Written in two volumes totaling just over 800 pages, The two Dianas in this tome are Diana de Poitiers, the long-time mistress of Henry II of France and their daughter Diana. On his eighteenth birthday Gabriel de Montgommery is told the truth about his birth, that he is the son of Count Jacques de Montgommery who disappeared mysteriously after his mistress Diana de Poitiers caught the eye of Henry, then Dauphine of France. Gabriel’s childhood playmate Diana suddenly finds herself revealed as the daughter of King Henry and de Poitiers and the King has arranged for her to be married to the Duke of Castro, although at twelve it’s to be a marriage in name only.
Several years pass as Gabriel aims for fame and fortune under the guise of the Viscount d’Exmes (it being too dangerous to use the de Montgommery name), and a widowed Diana charms the French court as a most favored daughter of the King. When the two meet again, it’s love at first sight (of course), but a deep secret emerges that if true could bar the two from becoming lovers – and if not true the hatred Henry bears Gabriel’s father also threatens to keep them apart. The only person who can answer the puzzle is a mysterious prisoner who has been locked away in Châtelet prison and forgotten, forbidden to utter a word.
“….and so, filled with wonder at the remarkable contrast between the two Dianas, he said to himself that God had no doubt filled the daughter with such excellent virtues in order to make good the crimes of the mother.”
In Volume I Gabriel and Diana’s story interweaves with that of Henry, his wife Catherine de Medici, the cold hearted Diana de Poitiers and the machinations of the French court as well as the siege of Saint Quentin and the recapture of Calais as Gabriel is willing to risk all to gain Henry’s goodwill and hold him to his promise to release the prisoner in the Châtelet. In Volume II, fate and circumstances beyond his control compel Gabriel ever closer to The Last Tourney and his destiny as foretold by Nostradamus,
“En joute, en amour, cettuy touchera
Le front du roy,
Et cornes ou bien trou sanglant mettra
Au front du roy,
Mais le veuille ou non, toujours blessera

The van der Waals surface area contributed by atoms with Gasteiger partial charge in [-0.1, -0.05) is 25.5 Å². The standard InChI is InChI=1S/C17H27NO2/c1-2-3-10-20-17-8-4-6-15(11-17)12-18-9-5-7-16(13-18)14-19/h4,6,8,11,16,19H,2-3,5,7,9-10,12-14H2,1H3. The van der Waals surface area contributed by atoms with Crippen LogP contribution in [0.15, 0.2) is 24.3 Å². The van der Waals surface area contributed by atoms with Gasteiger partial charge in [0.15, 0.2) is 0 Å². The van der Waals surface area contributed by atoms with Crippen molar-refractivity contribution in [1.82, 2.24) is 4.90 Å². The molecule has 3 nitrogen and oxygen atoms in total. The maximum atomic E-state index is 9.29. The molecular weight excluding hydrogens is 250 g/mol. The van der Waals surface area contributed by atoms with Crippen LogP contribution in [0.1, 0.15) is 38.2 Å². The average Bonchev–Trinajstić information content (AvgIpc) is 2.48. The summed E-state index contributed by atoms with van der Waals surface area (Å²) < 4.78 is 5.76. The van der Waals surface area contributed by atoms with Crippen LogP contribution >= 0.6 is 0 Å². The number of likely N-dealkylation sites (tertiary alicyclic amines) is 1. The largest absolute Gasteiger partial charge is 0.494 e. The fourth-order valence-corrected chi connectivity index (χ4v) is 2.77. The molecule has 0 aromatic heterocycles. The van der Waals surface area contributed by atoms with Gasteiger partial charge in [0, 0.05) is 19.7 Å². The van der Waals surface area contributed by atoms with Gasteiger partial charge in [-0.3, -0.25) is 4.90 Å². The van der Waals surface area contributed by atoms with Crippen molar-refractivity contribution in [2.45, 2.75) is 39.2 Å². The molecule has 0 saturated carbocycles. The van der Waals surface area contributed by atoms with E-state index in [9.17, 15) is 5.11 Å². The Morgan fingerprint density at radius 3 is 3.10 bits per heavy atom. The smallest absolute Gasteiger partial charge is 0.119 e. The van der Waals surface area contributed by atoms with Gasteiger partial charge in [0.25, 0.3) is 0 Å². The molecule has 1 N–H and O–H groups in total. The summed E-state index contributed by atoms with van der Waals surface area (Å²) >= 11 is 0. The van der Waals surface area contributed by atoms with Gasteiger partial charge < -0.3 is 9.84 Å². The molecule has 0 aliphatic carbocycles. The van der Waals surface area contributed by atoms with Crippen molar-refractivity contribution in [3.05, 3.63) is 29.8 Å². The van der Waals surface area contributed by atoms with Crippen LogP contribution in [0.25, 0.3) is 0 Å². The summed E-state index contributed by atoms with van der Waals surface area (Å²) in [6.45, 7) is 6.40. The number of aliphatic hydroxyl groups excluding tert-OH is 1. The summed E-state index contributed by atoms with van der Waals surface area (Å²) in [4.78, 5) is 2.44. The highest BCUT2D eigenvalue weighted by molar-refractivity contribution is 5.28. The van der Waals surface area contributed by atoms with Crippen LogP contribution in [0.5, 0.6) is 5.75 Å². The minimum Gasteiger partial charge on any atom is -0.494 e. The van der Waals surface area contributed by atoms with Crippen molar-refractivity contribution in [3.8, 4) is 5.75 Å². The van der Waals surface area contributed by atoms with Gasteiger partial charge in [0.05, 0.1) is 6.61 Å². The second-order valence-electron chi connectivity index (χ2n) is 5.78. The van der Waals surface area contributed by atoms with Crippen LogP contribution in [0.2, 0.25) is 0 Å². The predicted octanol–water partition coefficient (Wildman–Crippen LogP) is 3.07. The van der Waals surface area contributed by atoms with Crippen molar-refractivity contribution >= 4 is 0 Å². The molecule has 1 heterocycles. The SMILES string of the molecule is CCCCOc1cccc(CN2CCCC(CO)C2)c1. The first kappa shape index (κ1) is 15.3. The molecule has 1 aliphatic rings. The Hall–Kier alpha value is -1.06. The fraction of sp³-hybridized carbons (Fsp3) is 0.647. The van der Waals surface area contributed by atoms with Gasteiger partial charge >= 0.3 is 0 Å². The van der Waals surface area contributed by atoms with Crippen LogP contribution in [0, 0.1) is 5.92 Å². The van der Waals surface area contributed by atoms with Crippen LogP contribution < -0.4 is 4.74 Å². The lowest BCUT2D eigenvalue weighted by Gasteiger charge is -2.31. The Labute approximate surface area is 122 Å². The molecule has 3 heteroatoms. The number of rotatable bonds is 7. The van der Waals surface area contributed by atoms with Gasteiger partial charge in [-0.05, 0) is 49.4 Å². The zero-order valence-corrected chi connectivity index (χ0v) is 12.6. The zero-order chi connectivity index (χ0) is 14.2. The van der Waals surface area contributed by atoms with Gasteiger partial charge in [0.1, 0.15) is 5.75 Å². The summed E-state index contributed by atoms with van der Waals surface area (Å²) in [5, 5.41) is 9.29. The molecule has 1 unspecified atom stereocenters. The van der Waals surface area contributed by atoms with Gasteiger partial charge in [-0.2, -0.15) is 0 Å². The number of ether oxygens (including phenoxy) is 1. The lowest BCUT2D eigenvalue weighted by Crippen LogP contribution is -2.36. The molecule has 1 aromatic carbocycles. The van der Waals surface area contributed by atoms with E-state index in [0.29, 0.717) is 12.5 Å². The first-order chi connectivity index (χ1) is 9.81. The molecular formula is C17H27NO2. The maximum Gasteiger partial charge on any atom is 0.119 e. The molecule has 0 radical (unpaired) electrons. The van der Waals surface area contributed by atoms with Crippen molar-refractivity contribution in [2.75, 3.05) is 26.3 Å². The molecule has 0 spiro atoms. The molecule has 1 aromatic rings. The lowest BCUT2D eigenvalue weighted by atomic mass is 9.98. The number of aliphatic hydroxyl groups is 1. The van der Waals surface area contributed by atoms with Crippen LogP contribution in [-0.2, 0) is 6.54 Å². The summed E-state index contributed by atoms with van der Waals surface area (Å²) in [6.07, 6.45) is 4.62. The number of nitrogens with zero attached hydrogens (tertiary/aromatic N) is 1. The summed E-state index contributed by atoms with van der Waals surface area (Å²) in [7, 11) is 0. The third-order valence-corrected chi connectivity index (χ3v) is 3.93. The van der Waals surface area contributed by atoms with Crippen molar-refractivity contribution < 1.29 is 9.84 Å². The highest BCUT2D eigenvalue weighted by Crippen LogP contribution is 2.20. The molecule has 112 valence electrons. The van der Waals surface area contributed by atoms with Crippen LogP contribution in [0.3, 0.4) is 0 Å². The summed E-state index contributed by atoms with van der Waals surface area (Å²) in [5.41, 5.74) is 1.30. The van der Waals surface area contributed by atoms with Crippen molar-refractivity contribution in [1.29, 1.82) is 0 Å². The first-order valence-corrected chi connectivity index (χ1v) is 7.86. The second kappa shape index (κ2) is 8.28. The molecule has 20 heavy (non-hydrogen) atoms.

Le front du roy ;
Enfin, l’aimera, puis, las ! le tuera
Dame du roy.”
“In game, in love, cettuy touch
The front of the King,
And horns or bloody hole will
In front of Roy,
But like it or not, always hurt
The front of the king;
Finally, love, and then, las! the kill
Dame du roy.”
The latter part of Volume II switches gears and concentrates less on the two lovers and more on the growing unrest between the Catholics and the Huguenots, the Amboise conspiracy, as well as the battle for power and control of the throne between the de Guises and Catherine de Medici, and might be a bit slow paced for some readers (especially if you’re not familiar with the period), but I found it fascinating. I was fortunate enough to have read a couple of books recently that deal with the same period and characters, but don’t be afraid to spend a bit of time researching them if you’re feeling lost as to who’s who. No lengthy author’s notes or genealogy charts in these 100 year old volumes.
This was a fabulous read packed with star-crossed lovers, mystery, treachery, intrigue and more – let alone the addition of Martin Guerre and his infamous look-alike as Gabriel’s squire. ROFL at the predicaments poor Martin always found himself embroiled in at the hands of Arnold du Thull. What a joy to accidentally come across this long-forgotten Dumas, and I heartily recommend it to any Dumas fan or those interested in reading up on this period in France’s history – although the real Diana de Castro’s fate is different from what Dumas wrote.
Side note: I do see that this has been published recently by two different publishing houses and without being able to compare the text online I would tread cautiously. Both claim to have 400 pages (a tad bit less than the 800 I read), let alone knowing who translated it – a bad Dumas translation can turn a great book into something quite mediocre. From looking at the online sellers there are plenty of the 1910 Collier editions available for sale – and don’t forget to try for an interlibrary loan. You might get lucky, I did.